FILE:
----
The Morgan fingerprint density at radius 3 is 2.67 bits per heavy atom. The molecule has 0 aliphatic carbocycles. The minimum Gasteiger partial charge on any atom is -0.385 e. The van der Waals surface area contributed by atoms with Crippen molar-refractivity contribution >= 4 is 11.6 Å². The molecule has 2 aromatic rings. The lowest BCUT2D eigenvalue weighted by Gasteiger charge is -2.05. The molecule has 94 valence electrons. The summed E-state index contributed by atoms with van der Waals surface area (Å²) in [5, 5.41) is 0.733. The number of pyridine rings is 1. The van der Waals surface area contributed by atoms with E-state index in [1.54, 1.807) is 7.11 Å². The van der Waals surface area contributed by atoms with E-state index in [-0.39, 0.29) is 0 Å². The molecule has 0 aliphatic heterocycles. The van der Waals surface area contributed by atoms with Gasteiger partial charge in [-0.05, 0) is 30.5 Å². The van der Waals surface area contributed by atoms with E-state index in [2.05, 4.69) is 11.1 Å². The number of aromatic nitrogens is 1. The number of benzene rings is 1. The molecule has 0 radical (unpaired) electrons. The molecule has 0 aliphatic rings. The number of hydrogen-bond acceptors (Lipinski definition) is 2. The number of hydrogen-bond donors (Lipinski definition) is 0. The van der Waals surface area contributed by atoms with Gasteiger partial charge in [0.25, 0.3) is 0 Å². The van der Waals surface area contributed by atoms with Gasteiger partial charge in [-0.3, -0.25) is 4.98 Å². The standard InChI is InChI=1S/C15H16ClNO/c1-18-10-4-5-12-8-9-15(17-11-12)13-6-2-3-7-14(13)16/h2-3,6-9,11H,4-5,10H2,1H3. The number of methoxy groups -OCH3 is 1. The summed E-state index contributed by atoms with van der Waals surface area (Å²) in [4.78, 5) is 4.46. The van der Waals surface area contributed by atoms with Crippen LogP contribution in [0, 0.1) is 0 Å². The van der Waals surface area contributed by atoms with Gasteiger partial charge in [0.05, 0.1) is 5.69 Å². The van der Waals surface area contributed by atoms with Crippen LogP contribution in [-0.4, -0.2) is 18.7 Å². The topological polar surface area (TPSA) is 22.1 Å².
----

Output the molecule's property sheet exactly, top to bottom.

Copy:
The Morgan fingerprint density at radius 3 is 2.67 bits per heavy atom. The molecule has 0 aliphatic carbocycles. The minimum Gasteiger partial charge on any atom is -0.385 e. The van der Waals surface area contributed by atoms with Crippen molar-refractivity contribution >= 4 is 11.6 Å². The molecule has 2 aromatic rings. The lowest BCUT2D eigenvalue weighted by Gasteiger charge is -2.05. The molecule has 94 valence electrons. The summed E-state index contributed by atoms with van der Waals surface area (Å²) in [5, 5.41) is 0.733. The number of pyridine rings is 1. The van der Waals surface area contributed by atoms with E-state index in [1.54, 1.807) is 7.11 Å². The van der Waals surface area contributed by atoms with E-state index in [-0.39, 0.29) is 0 Å². The molecule has 0 aliphatic heterocycles. The van der Waals surface area contributed by atoms with Gasteiger partial charge in [-0.05, 0) is 30.5 Å². The van der Waals surface area contributed by atoms with E-state index in [2.05, 4.69) is 11.1 Å². The number of aromatic nitrogens is 1. The number of benzene rings is 1. The molecule has 0 radical (unpaired) electrons. The molecule has 0 aliphatic rings. The number of hydrogen-bond acceptors (Lipinski definition) is 2. The number of hydrogen-bond donors (Lipinski definition) is 0. The van der Waals surface area contributed by atoms with Gasteiger partial charge in [0.25, 0.3) is 0 Å². The van der Waals surface area contributed by atoms with Gasteiger partial charge in [-0.3, -0.25) is 4.98 Å². The standard InChI is InChI=1S/C15H16ClNO/c1-18-10-4-5-12-8-9-15(17-11-12)13-6-2-3-7-14(13)16/h2-3,6-9,11H,4-5,10H2,1H3. The number of methoxy groups -OCH3 is 1. The summed E-state index contributed by atoms with van der Waals surface area (Å²) in [4.78, 5) is 4.46. The van der Waals surface area contributed by atoms with Crippen LogP contribution in [0, 0.1) is 0 Å². The van der Waals surface area contributed by atoms with Gasteiger partial charge in [0.05, 0.1) is 5.69 Å². The van der Waals surface area contributed by atoms with Crippen LogP contribution in [-0.4, -0.2) is 18.7 Å². The topological polar surface area (TPSA) is 22.1 Å².